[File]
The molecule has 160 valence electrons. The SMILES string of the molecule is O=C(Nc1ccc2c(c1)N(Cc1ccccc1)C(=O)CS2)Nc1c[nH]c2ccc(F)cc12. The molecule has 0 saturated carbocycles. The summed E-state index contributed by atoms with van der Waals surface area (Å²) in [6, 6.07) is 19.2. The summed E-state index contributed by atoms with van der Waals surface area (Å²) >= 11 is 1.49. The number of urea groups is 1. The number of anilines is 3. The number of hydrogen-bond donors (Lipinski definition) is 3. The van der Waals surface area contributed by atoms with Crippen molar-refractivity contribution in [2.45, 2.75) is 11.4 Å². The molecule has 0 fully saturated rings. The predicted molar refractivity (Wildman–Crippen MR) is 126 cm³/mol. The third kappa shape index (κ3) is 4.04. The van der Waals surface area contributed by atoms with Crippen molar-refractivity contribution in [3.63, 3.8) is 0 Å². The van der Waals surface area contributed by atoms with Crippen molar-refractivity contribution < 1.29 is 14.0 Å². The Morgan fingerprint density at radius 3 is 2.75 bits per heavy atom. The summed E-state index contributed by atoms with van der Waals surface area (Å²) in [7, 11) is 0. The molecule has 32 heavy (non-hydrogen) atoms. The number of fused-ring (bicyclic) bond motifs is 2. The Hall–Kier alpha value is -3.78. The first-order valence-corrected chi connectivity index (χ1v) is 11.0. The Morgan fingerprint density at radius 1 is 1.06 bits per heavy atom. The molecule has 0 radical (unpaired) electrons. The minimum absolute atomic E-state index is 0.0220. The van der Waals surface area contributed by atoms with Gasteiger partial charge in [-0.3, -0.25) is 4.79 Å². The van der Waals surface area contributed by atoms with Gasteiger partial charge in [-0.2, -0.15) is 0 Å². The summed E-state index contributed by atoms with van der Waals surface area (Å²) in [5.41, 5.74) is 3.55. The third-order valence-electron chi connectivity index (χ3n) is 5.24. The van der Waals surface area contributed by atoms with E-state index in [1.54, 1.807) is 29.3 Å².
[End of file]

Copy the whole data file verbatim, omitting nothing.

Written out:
The molecule has 160 valence electrons. The SMILES string of the molecule is O=C(Nc1ccc2c(c1)N(Cc1ccccc1)C(=O)CS2)Nc1c[nH]c2ccc(F)cc12. The molecule has 0 saturated carbocycles. The summed E-state index contributed by atoms with van der Waals surface area (Å²) in [6, 6.07) is 19.2. The summed E-state index contributed by atoms with van der Waals surface area (Å²) >= 11 is 1.49. The number of urea groups is 1. The number of anilines is 3. The number of hydrogen-bond donors (Lipinski definition) is 3. The van der Waals surface area contributed by atoms with Crippen molar-refractivity contribution in [2.45, 2.75) is 11.4 Å². The molecule has 0 fully saturated rings. The predicted molar refractivity (Wildman–Crippen MR) is 126 cm³/mol. The third kappa shape index (κ3) is 4.04. The van der Waals surface area contributed by atoms with Crippen molar-refractivity contribution in [3.63, 3.8) is 0 Å². The van der Waals surface area contributed by atoms with Crippen molar-refractivity contribution < 1.29 is 14.0 Å². The Morgan fingerprint density at radius 3 is 2.75 bits per heavy atom. The summed E-state index contributed by atoms with van der Waals surface area (Å²) in [7, 11) is 0. The molecule has 32 heavy (non-hydrogen) atoms. The number of fused-ring (bicyclic) bond motifs is 2. The Hall–Kier alpha value is -3.78. The first-order valence-corrected chi connectivity index (χ1v) is 11.0. The Morgan fingerprint density at radius 1 is 1.06 bits per heavy atom. The molecule has 0 radical (unpaired) electrons. The minimum absolute atomic E-state index is 0.0220. The van der Waals surface area contributed by atoms with Gasteiger partial charge in [-0.3, -0.25) is 4.79 Å². The van der Waals surface area contributed by atoms with Gasteiger partial charge in [-0.2, -0.15) is 0 Å². The summed E-state index contributed by atoms with van der Waals surface area (Å²) in [5.41, 5.74) is 3.55. The third-order valence-electron chi connectivity index (χ3n) is 5.24. The van der Waals surface area contributed by atoms with E-state index in [1.54, 1.807) is 29.3 Å².